Students stroll around Pima’s Northwest campus.

A.E. Araiza / Arizona Daily Star 2014

Pima Community College expects to downsize its workforce to cope with lost state funding and a serious enrollment slide now in its fifth straight year.

The college must cut about $5 million from its budget for the upcoming school year, making it “extraordinarily likely we will be eliminating positions,” David Bea, the school’s finance boss, said Friday.

“We hope they won’t be positions with people in them,” Bea told members of the college’s finance and audit committee in a meeting at PCC headquarters.

In anticipation of budget cuts, the college has largely stopped filling vacancies when employees leave, Bea said. Three campus vice president positions also were recently eliminated.

But it’s too soon to say if such measures will stanch the need for further workforce cuts, Bea said.

PCC had the equivalent of about 2,200 full-time employees and an annual payroll of more than $100 million in the latest Star 200 list of Southern Arizona’s top employers.

The college’s total budget is around $259 million this school year.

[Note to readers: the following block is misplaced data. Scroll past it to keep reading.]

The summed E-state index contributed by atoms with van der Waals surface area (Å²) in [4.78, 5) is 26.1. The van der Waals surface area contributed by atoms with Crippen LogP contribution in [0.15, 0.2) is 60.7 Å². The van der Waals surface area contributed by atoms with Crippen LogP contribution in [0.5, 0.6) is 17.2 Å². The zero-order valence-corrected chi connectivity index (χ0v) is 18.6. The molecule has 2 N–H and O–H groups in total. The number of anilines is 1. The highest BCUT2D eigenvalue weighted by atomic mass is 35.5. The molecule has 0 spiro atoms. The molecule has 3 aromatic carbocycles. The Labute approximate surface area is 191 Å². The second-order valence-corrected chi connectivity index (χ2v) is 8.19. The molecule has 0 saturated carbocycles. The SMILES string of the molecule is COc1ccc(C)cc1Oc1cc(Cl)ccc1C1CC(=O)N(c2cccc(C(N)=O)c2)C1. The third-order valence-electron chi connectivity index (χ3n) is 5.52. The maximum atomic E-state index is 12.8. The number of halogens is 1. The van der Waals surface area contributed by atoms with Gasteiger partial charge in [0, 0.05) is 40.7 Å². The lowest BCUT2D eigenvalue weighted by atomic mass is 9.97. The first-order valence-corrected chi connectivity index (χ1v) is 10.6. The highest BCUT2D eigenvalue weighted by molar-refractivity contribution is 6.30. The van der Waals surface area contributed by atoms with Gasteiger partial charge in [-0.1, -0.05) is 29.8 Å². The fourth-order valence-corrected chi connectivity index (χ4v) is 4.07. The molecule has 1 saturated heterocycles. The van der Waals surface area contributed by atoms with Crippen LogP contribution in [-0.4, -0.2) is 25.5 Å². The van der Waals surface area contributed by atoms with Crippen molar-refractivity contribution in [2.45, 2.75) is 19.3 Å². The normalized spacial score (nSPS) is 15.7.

Governor Doug Ducey’s recent budget proposal recommended that PCC receive no state funding next school year for the second straight year.

The college didn’t get any state funding this school year either, a loss of around $7 million.

The state cuts have occurred as PCC is on orders from its accreditor to make numerous improvements to its operations, changes that have added to PCC’s overhead, Bea said.

“It sounds to me like you’re at a crossroads. It can’t be business as usual,” finance committee member Tracy Nuckolls told Bea.

On top of the lost state funds, PCC has lost millions of tuition dollars because of a 26 percent enrollment drop since 2011.

Despite a $450,000 ad campaign aimed at reversing the trend, enrollment fell by another 1,000 or so students this school year, college data show.

In total, PCC is down about 6,000 students in five years. Enrollment fell from 23,000 in 2011 to about 17,000 this year.

“We will have to ratchet down our operations to reflect the size of our enrollment,” Bea said.

The impact of the budget cuts on college tuition rates has yet to be determined. Bea said it may be wise to keep any increase small “so we’re not pricing people out” when enrollment already is down.

PCC still is early in its budget-setting process for the 2016-17 school year that starts July 1.

Its Governing Board is due to hold a study session on the budget next month when more details should become available.

Contact Carol Ann Alaimo at 573-4138 or